Exploring the relationship between genetics and immune response

Immunogenetics is a branch of immunology exploring the relationship between genetics and responses of the immune system. Genetic sequencing has enabled scientists to identify risk factors for immunological disorders such as rheumatoid arthritis (RA), psoriasis, multiple sclerosis (MS) and systemic lupus erythematosus (SLE), and has greatly improved transplantation practices.1,2

Advances in next-generation sequencing (NGS) technology have accelerated the understanding of how individual candidate genes contribute to the development of autoimmune diseases. Additionally, NGS has improved transplant research by enabling better human leukocyte antigen (HLA) typing, a method critical for stem cell, bone marrow and solid organ transplantation.2

Applications of NGS in autoimmune diseases

Autoimmune diseases are triggered by adaptive immunity through antibodies against the body’s own cells. Multiple genes have been implicated as causative for autoimmune diseases, with environmental factors also playing a significant role.3 Therefore, it’s imperative to analyze epigenetic modifications that occur due to exposure to environmental factors in addition to detecting disease-causing mutations directly. Epigenetic analysis using NGS interrogates the methylation status (Methyl-Seq) or chromatin modification (ChIP-Seq) of candidate genes.

NGS provides high throughput analysis of massive immune repertoires and the ability to identify low-frequency variants, which is important in autoimmune diseases like RA. Whole exome sequencing (WES) has contributed significantly to the identification of rare variants from limited sample sizes in MS, another autoimmune disease.

Use of NGS in HLA typing

In humans, a group of genes encoding HLA, the equivalent of major histocompatibility complex (MHC) in other species, controls the immune responses. HLA aids in distinguishing between self and non-self, and involved in the regulation of innate and adaptive immune response.

HLA typing is a common procedure for assessing compatibility between donor and recipient before organ transplantation. It is also used to identify variants associated with susceptibility of developing genetic immunological diseases.

Considering that the HLA region is the most polymorphic region in the human genome,4 its accurate characterization is critical. Historically HLA typing has been carried out at the phenotypic level, by serological toxicity method using a protease.5 Rapid results is a major advantage of these methods. However, allele-specific information that is critical for HLA typing is not attained with phenotypic tests. Advances in molecular techniques now have enabled allele-level genotypic characterization. NGS has been adopted increasingly as a routine method for HLA typing in transplantation, especially for hematopoietic cell transplantation and solid organ transplantations, where allele-level resolution is critical.4 RNA sequencing (RNA-Seq) is particularly valuable as it provides accurate HLA typing, high throughput and relative HLA gene expression information, which are all important for the outcome of transplantation.4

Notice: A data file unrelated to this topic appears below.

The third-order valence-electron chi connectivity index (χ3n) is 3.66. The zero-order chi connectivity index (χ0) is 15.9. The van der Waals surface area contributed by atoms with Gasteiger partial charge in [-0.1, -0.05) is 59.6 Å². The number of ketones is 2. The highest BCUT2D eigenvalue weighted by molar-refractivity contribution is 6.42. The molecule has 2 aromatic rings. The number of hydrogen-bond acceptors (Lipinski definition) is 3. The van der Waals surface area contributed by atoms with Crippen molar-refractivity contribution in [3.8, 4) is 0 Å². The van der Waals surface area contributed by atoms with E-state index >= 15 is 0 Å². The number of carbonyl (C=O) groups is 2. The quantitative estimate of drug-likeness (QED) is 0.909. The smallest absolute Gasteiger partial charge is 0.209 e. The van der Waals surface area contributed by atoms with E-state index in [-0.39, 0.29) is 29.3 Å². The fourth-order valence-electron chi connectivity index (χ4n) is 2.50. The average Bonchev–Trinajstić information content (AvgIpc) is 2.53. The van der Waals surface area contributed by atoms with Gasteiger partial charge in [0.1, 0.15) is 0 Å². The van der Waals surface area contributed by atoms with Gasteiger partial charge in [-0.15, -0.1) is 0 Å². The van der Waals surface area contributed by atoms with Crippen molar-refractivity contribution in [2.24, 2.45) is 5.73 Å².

HLA sequencing using NGS has contributed significantly in immunogenetics, and is especially advantageous in avoiding ambiguous typing results.

Roche provides superior NGS sample preparation reagents to address sample preparation-related issues in HLA typing and other immunogenetics research applications.



  1. Ma Y, Shi N, Li M et al. Applications of next-generation sequencing in systemic autoimmune diseases. Genomics Proteomics Bioinformatics. 2015. 13:242-249.

  2. Bravo-Egna V and Monos D. The impact of next-generation sequencing in immunogenetics: current status and future directions. Curr. Opin. Organ. Transplant. 2017. 22:400-406.

  3. Surace A and Hedrick C. The role of epigenetics in autoimmune/inflammatory disease. Frontiers in Immunology. 2019. doi: 10.3389/fimmu.2019.01525

  4. Edgerly CH and Weimer ET. The past, present and future of HLA typing in transplantation. Methods and Protocols, Methods in Molecular Biology. (ed) Boegal S.2018. Chapter 1. 182:1-10.

  5. Berger A. HLA typing. BMJ. 2001. 322;7280:218.

For Research Use Only. Not for use in diagnostic procedures.